A popular senior housing finance program that was previously under fire will live another day—but lawmakers continue to discuss dismantling or reforming it.
The EB-5 financing program has been extended exactly as is until September 30, 2016, but calls to reform the program with stricter regulations have remained. The provision to extend the program without major changes was approved within the federal funding Omnibus Bill by Congress on December 15. But in early February, the program was back up for debate.
The program, which has been around for 25 years and provided billions in real estate financing, enables foreign investors to invest in real estate developments that provide at least 10 permanent jobs in targeted employment areas (TEAs), in exchange for U.S. residency visas.
The extension paused regulatory changes being considered to overhaul the program on grounds of its ability to meet its goals within targeted employment areas, and amid talk of widespread fraud stemming from the infrastructure of the program’s regional centers. The extension also undermines the efforts of advocates seeking to increase the base investment from foreign investors to $800,000—up from its current value of $500,000 in TEAs.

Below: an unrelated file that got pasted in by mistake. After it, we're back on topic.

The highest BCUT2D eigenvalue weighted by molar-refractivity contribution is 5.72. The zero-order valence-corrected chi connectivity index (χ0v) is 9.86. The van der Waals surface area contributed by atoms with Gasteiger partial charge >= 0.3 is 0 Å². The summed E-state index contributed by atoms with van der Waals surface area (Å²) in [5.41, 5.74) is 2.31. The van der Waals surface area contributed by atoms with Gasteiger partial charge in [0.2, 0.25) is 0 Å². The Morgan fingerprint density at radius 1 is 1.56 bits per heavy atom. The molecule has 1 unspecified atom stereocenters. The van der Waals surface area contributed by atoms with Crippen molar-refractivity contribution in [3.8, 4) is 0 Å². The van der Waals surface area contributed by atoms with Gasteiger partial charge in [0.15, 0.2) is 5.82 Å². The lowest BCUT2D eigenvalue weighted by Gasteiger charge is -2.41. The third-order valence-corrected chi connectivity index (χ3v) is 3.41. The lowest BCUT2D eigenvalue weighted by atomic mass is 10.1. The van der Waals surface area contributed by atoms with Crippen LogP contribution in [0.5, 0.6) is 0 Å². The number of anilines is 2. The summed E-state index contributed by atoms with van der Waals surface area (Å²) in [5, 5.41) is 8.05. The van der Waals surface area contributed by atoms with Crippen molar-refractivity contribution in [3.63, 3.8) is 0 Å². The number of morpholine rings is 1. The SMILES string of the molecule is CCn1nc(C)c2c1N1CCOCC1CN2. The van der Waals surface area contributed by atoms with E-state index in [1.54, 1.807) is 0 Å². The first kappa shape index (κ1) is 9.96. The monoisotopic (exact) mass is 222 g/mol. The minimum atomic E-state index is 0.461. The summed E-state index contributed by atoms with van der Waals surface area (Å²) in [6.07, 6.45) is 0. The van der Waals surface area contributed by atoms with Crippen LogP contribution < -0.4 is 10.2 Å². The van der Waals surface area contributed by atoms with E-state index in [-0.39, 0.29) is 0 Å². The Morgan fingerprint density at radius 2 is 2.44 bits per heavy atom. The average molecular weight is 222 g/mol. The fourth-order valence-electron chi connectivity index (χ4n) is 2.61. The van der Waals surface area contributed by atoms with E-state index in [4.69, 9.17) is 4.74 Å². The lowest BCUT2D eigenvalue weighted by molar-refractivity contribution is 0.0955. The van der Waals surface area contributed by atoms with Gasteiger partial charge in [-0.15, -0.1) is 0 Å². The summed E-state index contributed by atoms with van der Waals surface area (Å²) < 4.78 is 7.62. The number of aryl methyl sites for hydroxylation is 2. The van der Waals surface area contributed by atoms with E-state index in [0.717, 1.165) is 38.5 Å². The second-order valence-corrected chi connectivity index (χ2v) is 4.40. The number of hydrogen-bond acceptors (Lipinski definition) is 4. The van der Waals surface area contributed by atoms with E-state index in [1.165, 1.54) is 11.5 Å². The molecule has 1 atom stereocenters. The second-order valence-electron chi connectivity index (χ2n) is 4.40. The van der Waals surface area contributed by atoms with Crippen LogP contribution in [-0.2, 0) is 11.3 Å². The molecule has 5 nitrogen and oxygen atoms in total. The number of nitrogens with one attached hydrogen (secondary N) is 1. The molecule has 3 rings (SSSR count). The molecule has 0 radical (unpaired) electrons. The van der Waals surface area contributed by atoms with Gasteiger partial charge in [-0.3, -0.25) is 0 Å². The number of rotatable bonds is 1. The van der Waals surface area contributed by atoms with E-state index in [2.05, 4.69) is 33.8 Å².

However, the Senate Judiciary Committee is still calling for reforms. In a hearing in early February, committee chairman Senator Chuck Grassley (R-Iowa), Sen. Patrick Leahy (D-Vt.) and Sen. Dianne Feinstein (D-Calif.) even went so far as to question if the program should be nixed entirely.
“Yet despite the need for reform, the fiscal year 2016 omnibus appropriations bill included a straight and clean extension of the program,” Sen. Grassley said during the hearing. “This was a disappointment, given the alarm bells and whistleblower allegations. It was a missed opportunity. So, we will have to make a decision—should the program be fixed or should it be nixed?”
Senators Leahy and Grassley previously introduced a bill that would have reformed the program and extended it through 2020. The bill was not acted upon.